Don't Worry About What People Will Think
One of the most important lessons I've learned about writing is to be true to my character’s voice AND, not to worry about what 'people' will think. When I was writing Beauty Beneath the Banyan (BBTB) one of my biggest regrets was my inexperience lead me to compromise this principle.
Be True to Your Character
One of my male narrators was an American Raven fighter pilot stationed in Laos during the Vietnam War. These pilots flew clandestine missions in America’s Secret War and unlike Vietnam where the pilots had to adhere to strict ‘Rules of Engagement,’ the Ravens were the cowboys of the airways where no such rules existed.
I had a fantastic time writing this mavericks storyline. He was a faded jean, untucked loosely buttoned Bermuda shirt, cowboy boots wearing kinda guy who was shall we say…was a little rough around the edges. In line with his personality, his language would be just as rough. Raven was the character who provided me with an opportunity to use all the bad words I had collected over my life time.
Embrace the F-Word
I did play with the ‘naughty’ words to a certain extent, but I could not bring myself to incorporate the F-word into Raven’s vocabulary. This was unfortunate because Raven would have used it and, he would have used it A LOT—especially given the war time setting.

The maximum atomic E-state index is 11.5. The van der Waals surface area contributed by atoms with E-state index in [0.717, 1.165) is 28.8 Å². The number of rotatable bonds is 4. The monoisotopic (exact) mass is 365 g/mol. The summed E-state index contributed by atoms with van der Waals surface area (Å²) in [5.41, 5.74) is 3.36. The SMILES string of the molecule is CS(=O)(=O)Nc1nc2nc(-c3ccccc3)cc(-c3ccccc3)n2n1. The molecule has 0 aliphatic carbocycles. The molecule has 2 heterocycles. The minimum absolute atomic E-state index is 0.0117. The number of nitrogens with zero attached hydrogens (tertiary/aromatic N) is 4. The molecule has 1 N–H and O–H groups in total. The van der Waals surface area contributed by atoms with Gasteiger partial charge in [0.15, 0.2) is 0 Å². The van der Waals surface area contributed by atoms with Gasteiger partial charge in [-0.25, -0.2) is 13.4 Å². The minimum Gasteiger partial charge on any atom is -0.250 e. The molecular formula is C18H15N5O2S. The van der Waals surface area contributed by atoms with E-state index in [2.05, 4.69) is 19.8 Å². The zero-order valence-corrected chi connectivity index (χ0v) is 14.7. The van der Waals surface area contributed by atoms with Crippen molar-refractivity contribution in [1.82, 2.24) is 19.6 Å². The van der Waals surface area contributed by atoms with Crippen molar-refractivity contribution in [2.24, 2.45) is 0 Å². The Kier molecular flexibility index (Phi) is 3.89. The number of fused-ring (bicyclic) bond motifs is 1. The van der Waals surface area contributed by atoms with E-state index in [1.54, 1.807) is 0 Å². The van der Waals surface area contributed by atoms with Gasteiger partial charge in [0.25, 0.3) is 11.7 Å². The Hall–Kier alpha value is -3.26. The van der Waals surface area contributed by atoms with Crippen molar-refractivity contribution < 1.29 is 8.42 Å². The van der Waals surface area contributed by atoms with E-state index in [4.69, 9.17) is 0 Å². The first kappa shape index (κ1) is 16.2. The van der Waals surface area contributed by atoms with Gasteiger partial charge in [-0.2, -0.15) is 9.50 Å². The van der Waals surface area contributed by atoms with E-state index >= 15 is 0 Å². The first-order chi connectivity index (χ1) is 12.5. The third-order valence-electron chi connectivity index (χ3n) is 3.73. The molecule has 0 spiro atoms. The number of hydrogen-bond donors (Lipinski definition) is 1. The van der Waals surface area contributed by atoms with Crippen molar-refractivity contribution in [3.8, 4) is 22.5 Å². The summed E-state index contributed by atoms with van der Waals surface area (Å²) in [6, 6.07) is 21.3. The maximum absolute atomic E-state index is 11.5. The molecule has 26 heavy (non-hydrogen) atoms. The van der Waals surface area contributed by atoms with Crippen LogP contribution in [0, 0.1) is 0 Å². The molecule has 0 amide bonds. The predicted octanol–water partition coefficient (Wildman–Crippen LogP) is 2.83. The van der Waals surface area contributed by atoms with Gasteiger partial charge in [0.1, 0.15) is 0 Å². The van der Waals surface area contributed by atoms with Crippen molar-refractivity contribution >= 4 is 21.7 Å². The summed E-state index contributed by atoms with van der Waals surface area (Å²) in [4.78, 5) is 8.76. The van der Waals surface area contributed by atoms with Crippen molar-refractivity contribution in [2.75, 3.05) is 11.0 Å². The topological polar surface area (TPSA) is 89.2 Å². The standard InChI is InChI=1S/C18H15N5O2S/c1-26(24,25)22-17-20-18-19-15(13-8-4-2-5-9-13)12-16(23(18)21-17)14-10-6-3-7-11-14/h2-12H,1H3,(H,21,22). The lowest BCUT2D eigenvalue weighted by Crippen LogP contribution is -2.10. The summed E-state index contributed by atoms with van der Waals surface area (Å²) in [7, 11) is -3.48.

When I was constructing Raven’s dialogue the F-word did make an appearance on more than one occasion in my head, but it never made its way to the computer screen. Can I just say…for me it was one thing to say the F-word out loud and quite another, to actually bring myself to write it. I couldn’t do it. Recollections of being a little girl who learned this was a VERY bad word and it should never be said, played through my mind as did…OMG! what will my Mom and her book club have to say about this? Sooooo my censor won, and Raven’s vocabulary did not include the F-word. For more information about how to turn-off your internal censor, please click here.
Don't Ignore Your Character's Voice
My advice to writers is to turn off the filter and write your character true to their voice. Do not let your censor get in the way of developing your character's voice. DO NOT, I repeat DO NOT, do what I did to Raven—I regret not having the confidence to have written Raven dropping an F-bomb when he felt like it.
Have you ever ignored your character's voice?
Don't Use Your Words
As writers, we love our words. We spend our days with words and we love playing with them. We also become very attached to words—I know I do. Often, when I'm reviewing a passage, I find myself thinking geez, that's a great word and I'll give myself a little pat on the back. But this is where I need to put on the brakes and consider...just because I love a word, it doesn't mean that my character would use it.
During the editing process, watch out for vocabulary or phrasing the jumps out at you as being 'your word(s).' Ask yourself...is that a word my character would say? If it's not, you have to replace it with a word your character would have in their vocabulary. This is critical for the authenticity of your characters voice.
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